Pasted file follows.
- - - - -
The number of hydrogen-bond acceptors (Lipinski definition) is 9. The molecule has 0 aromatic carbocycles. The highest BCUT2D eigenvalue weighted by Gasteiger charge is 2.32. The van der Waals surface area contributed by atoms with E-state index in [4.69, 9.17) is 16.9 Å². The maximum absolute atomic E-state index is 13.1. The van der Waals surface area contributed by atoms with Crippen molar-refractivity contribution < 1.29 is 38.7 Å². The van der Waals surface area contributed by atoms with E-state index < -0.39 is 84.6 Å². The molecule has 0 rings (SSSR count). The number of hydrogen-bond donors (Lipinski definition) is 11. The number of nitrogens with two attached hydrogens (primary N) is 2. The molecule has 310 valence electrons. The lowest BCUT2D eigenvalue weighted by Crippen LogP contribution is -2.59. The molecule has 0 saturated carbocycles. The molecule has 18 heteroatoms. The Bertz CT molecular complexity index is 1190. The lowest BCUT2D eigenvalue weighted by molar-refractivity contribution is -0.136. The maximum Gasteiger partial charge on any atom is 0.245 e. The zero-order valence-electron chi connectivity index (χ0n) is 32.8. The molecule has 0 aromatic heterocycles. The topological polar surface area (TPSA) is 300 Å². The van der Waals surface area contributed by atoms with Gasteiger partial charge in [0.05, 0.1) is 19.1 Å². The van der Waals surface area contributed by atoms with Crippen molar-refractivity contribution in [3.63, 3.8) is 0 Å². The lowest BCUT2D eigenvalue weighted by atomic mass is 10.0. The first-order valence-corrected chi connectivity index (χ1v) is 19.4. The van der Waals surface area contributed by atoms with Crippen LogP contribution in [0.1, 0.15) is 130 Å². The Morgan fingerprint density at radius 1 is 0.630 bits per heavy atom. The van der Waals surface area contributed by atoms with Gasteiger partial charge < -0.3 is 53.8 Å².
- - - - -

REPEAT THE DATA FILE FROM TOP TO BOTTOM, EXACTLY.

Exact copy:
The number of hydrogen-bond acceptors (Lipinski definition) is 9. The molecule has 0 aromatic carbocycles. The highest BCUT2D eigenvalue weighted by Gasteiger charge is 2.32. The van der Waals surface area contributed by atoms with E-state index in [4.69, 9.17) is 16.9 Å². The maximum absolute atomic E-state index is 13.1. The van der Waals surface area contributed by atoms with Crippen molar-refractivity contribution < 1.29 is 38.7 Å². The van der Waals surface area contributed by atoms with E-state index < -0.39 is 84.6 Å². The molecule has 0 rings (SSSR count). The number of hydrogen-bond donors (Lipinski definition) is 11. The number of nitrogens with two attached hydrogens (primary N) is 2. The molecule has 310 valence electrons. The lowest BCUT2D eigenvalue weighted by Crippen LogP contribution is -2.59. The molecule has 0 saturated carbocycles. The molecule has 18 heteroatoms. The Bertz CT molecular complexity index is 1190. The lowest BCUT2D eigenvalue weighted by molar-refractivity contribution is -0.136. The maximum Gasteiger partial charge on any atom is 0.245 e. The zero-order valence-electron chi connectivity index (χ0n) is 32.8. The molecule has 0 aromatic heterocycles. The topological polar surface area (TPSA) is 300 Å². The van der Waals surface area contributed by atoms with Gasteiger partial charge in [0.05, 0.1) is 19.1 Å². The van der Waals surface area contributed by atoms with Crippen molar-refractivity contribution in [3.63, 3.8) is 0 Å². The lowest BCUT2D eigenvalue weighted by atomic mass is 10.0. The first-order valence-corrected chi connectivity index (χ1v) is 19.4. The van der Waals surface area contributed by atoms with Crippen LogP contribution in [0.1, 0.15) is 130 Å². The Morgan fingerprint density at radius 1 is 0.630 bits per heavy atom. The van der Waals surface area contributed by atoms with Gasteiger partial charge < -0.3 is 53.8 Å².